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Tuesday, April 20, 2021

The Business of Death

The story revolves around the shamshan ghats in Varanasi.

Written by Dipti Nagpaul | Mumbai |
April 29, 2015 3:06:32 pm
(Above) A still from Masaan; Varun Grover and  Neeraj Ghaywan A still from Masaan; Varun Grover and Neeraj Ghaywan.

Director Neeraj Ghaywan and co-writer Varun Grover on their film Masaan, which is selected for the Un Certain Regard at Cannes film festival and looks at the Dom community of Varanasi

Stuck in a corporate job, Neeraj Ghaywan had often dreamed of making a film. So when he bagged the position of assistant director on Gangs of Wasseypur (GOW), he used the one week-long break between the two jobs to write a script, set in Varanasi. “That version of the text can win the ‘worst script’ award, hands down,” he says. Ghaywan’s feature film directorial debut, Masaan, based on that “badly written” script, will premiere at the prestigious Festival de Cannes under the Un Certain Regard category in the competitive section.

“I had the story with me for many years, but when I first penned it, I was a complete novice, with no idea of how scripts are written,” recounts the self-deprecating 35-year-old. During the Varanasi schedule of Gangs of Wasseypur, he realised that he has an outsider’s perspective to the holy city, and lacks perspective to do justice to his story. That’s when he approached Varun Grover, his colleague from GOW and an alumnus of the Benaras Hindu University (BHU). Grover’s inclusion turned out to be a masterstroke. The reworked script was selected for Mumbai Mantra-Sundance Institute Screenwriters’ Lab and later bagged the coveted Global Filmmaking Award by
the lab.

The story revolves around the shamshan ghats in Varanasi. Under the charge of the Dom community, which carries out the cremations, the ghats are run on a rotational basis. Male members of Dom are paid according to their hierarchy in their community. “So there may be someone who is allowed to conduct business just five days in a year, and upon his death, these days will be further divided among his sons,” explains the director. It is these livelihoods around death that intrigued the director and has lent drama to Ghaywan’s story of a Dom boy who falls for a girl from an upper caste.

While this was the main track of the story, a lot changed after Grover came on board. “We developed several parallel characters and now, the film has three story threads that intersect,” explains Grover, who is also a stand-up comic and a lyricist. Devi, the character played by Richa Chadha, who finds herself stuck in a sex scandal, forms the second track. The third is of an orphan boy, who survives by collecting coins found on the riverbed of the Ganga. “The film centres on characters who are loners, misfits in the society they inhabit, battling small-town moralities and old world traditions,” says Ghaywan.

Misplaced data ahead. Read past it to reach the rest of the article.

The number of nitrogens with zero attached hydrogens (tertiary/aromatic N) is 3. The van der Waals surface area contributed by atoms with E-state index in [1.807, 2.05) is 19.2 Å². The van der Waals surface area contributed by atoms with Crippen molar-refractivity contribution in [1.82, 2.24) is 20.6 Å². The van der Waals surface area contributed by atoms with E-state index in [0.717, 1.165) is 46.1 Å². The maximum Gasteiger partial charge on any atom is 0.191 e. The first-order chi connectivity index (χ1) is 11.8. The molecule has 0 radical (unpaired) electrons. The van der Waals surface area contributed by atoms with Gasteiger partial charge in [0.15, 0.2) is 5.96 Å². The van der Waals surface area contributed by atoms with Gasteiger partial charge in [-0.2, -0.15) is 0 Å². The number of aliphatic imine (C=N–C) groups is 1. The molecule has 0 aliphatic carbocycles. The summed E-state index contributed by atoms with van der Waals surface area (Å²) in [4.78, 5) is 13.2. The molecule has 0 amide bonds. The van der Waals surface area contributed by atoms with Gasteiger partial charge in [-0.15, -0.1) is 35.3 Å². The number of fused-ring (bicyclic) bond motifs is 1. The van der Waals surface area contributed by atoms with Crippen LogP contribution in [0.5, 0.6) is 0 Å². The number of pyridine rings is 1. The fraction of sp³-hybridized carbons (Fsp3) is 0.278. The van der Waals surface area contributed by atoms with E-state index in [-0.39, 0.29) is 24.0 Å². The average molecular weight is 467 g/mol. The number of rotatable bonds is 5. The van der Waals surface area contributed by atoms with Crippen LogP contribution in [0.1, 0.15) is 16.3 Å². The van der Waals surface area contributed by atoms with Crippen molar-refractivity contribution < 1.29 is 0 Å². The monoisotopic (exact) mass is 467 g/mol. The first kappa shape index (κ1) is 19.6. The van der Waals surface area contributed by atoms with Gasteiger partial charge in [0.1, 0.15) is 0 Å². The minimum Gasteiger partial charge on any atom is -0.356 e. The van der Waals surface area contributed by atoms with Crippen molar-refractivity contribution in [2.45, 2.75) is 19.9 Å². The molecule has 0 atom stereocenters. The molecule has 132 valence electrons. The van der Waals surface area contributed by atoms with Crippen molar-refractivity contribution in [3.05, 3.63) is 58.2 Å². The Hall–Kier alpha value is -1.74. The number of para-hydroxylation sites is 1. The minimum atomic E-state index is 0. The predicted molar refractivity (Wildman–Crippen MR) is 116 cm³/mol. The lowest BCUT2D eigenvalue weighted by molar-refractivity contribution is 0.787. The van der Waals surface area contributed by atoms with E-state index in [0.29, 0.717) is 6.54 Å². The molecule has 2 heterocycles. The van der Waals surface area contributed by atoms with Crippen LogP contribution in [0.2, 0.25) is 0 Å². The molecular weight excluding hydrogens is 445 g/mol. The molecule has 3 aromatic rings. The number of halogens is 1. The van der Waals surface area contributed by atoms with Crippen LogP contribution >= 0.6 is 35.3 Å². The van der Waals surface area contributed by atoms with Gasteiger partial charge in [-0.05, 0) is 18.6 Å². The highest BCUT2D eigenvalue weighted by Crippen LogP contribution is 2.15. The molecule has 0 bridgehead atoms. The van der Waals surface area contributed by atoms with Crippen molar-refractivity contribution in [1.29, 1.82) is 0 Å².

Although Grover was familiar with Varanasi, the duo spent nearly two months in the city, researching for the film, staying at the BHU hostel. Their chief concern, however, was to understand the ‘morality’ and choices of the present generation, and as they began their research, they were taken by surprise with the findings. “Teenage girls on the campus, some from small cities such as Indore and Patna, non-chalantly confessed to consuming porn, however some boys were apologetic about it,” says Ghaywan. This and other similar findings helped them dispel their preconceived notions about women from cities who are perceived as being conservative.

Ghaywan and Grover also roped in local journalists and a scholar to understand the customs of the Dom community better. Minute details such as the different coloured-sacred threads worn by different castes or the fact that the Doms use the fire from the ghats to light up any fire in their house, were incorporated in the film. Apart from Hindi, the duo has made use of Kashika, a dialect of Bhojpuri. “We have used Kashika to demarcate the two different worlds — the upper caste household of Devi’s family who speak chaste Hindi and the community of the Doms. The upper caste switch to Kashika only if they are speaking with people from the lower caste,” says Ghaywan.

Having grown up on Hindi and regional literature, Grover has also included tributes to his favourite authors. So a character of a railway ticket seller derives from Satyajit Ray’s short story Ratan Babu and That Man and Vinod Kumar Shukla’s Deewar Mein Ek Khirkee Rehti Thi. One of Dushyant Kumar’s poems have been incorporated into a song for the film. But Ghaywan says that the film itself has been written like a Hindi novella. “The world we have attempted to create, we hope it can transport the viewers to the old-world charm of Benaras,” he says.

dipti.nagpaul@expressindia.com

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